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. Last Updated: 07/27/2016

'Kapitalists:' Best Remedy For U.S. Storm

For the past three weeks, the government of the United States has been partly closed. Over 280,000 federal workers were sent home and another 480,000 were asked to continue working without pay, until the Democratic president and the Republican-controlled Congress come to an agreement over the budget.


The country did not grind to a halt. Essential services, from the U.S. military to the FBI to the air traffic controllers, continued as usual. The first deprivation to be noticed was the closure of national parks and museums, which annoyed a lot of tourists but hardly amounted to a national crisis.


Then people buying new homes with federally-backed mortgages were frustrated. Then some veterans stopped getting their benefit payments. The newly unemployed could not register for unemployment pay. Meals on Wheels for the home-bound elderly ran out of money. No new passports or visa applications were being processed. The checks stopped for medical and other researchers.


Slowly but surely, the government began running down, and over the weekend, the politicians finally reached enough of a compromise to get the federal employees back to work. No sooner had President Bill Clinton signed the new bill than the biggest blizzard in decades hit the East Coast of the United States, doing a far more efficient job of closing down Washington than its politicians ever achieved.


Airports from New England down to the Carolinas were closed. The Bos-Wash corridor, the 800-kilometer-long costal strip that runs from Boston through New York and Philadelphia to Washington and contains the bulk of the financial, governmental, scientific and academic resources in the United States, was frozen solid.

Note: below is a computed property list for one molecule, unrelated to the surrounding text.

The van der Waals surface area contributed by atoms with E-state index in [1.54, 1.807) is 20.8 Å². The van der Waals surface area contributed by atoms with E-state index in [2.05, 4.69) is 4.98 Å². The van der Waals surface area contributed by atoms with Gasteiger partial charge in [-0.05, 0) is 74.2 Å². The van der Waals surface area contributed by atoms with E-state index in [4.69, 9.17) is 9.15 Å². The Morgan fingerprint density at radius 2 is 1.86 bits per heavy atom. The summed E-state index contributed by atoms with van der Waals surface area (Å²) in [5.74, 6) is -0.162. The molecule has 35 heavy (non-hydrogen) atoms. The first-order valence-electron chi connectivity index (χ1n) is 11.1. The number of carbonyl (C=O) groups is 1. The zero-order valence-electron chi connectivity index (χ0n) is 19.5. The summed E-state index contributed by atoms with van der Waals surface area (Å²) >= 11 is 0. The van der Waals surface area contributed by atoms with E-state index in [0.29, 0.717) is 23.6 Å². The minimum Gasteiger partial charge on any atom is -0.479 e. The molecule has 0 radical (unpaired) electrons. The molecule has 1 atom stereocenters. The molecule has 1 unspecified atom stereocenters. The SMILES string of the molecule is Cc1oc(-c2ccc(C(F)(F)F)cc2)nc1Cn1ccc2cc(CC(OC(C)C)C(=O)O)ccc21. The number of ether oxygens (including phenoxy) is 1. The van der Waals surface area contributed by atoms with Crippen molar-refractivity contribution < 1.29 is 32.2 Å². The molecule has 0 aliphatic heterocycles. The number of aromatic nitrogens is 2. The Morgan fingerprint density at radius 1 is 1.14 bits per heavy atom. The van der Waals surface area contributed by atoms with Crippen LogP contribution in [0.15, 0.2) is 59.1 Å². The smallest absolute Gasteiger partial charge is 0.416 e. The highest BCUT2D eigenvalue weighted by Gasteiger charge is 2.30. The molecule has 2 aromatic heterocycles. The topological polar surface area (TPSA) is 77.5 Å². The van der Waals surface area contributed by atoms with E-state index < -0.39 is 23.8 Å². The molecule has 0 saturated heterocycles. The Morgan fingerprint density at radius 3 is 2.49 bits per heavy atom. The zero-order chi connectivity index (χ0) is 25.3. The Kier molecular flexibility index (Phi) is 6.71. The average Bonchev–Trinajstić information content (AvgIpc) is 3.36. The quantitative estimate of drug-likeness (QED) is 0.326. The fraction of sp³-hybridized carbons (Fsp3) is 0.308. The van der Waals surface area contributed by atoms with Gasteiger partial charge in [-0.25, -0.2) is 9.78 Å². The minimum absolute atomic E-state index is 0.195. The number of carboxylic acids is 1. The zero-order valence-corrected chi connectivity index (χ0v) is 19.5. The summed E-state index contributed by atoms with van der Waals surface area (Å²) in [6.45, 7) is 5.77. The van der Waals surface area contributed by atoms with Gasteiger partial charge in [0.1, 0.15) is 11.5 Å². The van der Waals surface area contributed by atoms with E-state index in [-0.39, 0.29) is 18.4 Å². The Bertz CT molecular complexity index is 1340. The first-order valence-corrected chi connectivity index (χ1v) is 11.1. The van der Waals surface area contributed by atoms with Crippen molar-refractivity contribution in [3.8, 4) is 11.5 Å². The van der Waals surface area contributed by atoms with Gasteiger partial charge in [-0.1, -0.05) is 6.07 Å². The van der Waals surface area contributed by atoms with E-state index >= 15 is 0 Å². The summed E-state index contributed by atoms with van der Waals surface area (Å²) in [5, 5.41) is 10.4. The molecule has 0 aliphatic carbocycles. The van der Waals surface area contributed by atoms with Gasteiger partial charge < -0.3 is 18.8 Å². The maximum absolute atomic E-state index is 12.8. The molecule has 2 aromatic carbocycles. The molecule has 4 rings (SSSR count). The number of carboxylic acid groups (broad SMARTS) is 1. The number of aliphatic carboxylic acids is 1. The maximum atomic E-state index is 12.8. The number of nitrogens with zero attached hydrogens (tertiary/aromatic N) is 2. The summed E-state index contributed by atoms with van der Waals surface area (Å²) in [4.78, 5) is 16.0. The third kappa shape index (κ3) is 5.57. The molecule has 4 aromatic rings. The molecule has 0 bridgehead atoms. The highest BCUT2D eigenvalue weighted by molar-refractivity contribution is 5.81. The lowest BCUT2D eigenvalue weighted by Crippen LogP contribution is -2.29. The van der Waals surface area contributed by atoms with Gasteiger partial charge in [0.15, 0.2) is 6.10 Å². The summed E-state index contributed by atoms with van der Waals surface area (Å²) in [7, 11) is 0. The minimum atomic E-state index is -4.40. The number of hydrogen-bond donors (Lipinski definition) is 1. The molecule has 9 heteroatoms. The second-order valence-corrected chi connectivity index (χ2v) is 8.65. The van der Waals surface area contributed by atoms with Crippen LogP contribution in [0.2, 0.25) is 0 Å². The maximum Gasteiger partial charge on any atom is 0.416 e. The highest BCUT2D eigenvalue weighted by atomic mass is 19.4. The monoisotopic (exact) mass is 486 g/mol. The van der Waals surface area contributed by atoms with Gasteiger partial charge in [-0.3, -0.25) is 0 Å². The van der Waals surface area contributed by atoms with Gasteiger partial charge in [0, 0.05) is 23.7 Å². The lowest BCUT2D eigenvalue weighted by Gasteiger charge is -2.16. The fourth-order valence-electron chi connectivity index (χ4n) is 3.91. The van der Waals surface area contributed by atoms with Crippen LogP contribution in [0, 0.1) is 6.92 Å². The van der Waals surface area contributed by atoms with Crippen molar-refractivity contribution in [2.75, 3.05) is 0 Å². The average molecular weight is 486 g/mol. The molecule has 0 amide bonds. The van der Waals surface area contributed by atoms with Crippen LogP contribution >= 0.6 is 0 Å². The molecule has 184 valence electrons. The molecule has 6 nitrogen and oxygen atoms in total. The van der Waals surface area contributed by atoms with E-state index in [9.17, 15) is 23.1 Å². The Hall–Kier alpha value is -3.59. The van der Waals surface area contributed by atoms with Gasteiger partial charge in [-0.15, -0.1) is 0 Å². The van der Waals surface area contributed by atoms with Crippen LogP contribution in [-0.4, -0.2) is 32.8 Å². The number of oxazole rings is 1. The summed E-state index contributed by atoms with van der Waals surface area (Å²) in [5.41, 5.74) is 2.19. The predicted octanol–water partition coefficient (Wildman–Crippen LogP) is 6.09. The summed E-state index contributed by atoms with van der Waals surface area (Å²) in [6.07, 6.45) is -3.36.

The Walker family was coming back from a skiing holiday in Colorado when we ran into this "storm of the century," as the media called it. Our aircraft was diverted to Pittsburgh. We were told there was no chance of flying on to Washington for another 36 hours. There were no trains. Road travel was "strongly discouraged."


It all looked like a routine Moscow winter to us, a heavy snowstorm, maybe half a meter thick over 24 hours. So we rented a car and drove the 500 kilometers back. It took about six hours, over spasmodically snow-ploughed highways, fringed by abandoned cars. No Moscow driver could have understood why the governor of Pennsylvania kept interrupting the car radio to declare an emergency.


Apart from some of the northern cities where they are used to the stuff, Americans are hopeless about snow. They do not plan for it, which means their cities have too few snowplow blades and no system of hiring private trucks to plow and cart the snow away.


All this makes for a business opportunity for the city of Moscow. This is the perfect week to pitch Moscow's world-renowned snow-clearing skills. Offer a consultancy package to New York and Washington on the best ways to cope. They might even be in the market for some of those Kapitalisti trucks with the grasping arms that haul in the snow.


But make sure any consultancy fee is paid cash in advance. Before the snow came along to do the job properly, the closure of the U.S. government had left a lot of bills unpaid. In these days of political warfare between White House and Congress, the United States is taking the business of government about as seriously as they take snow-clearing.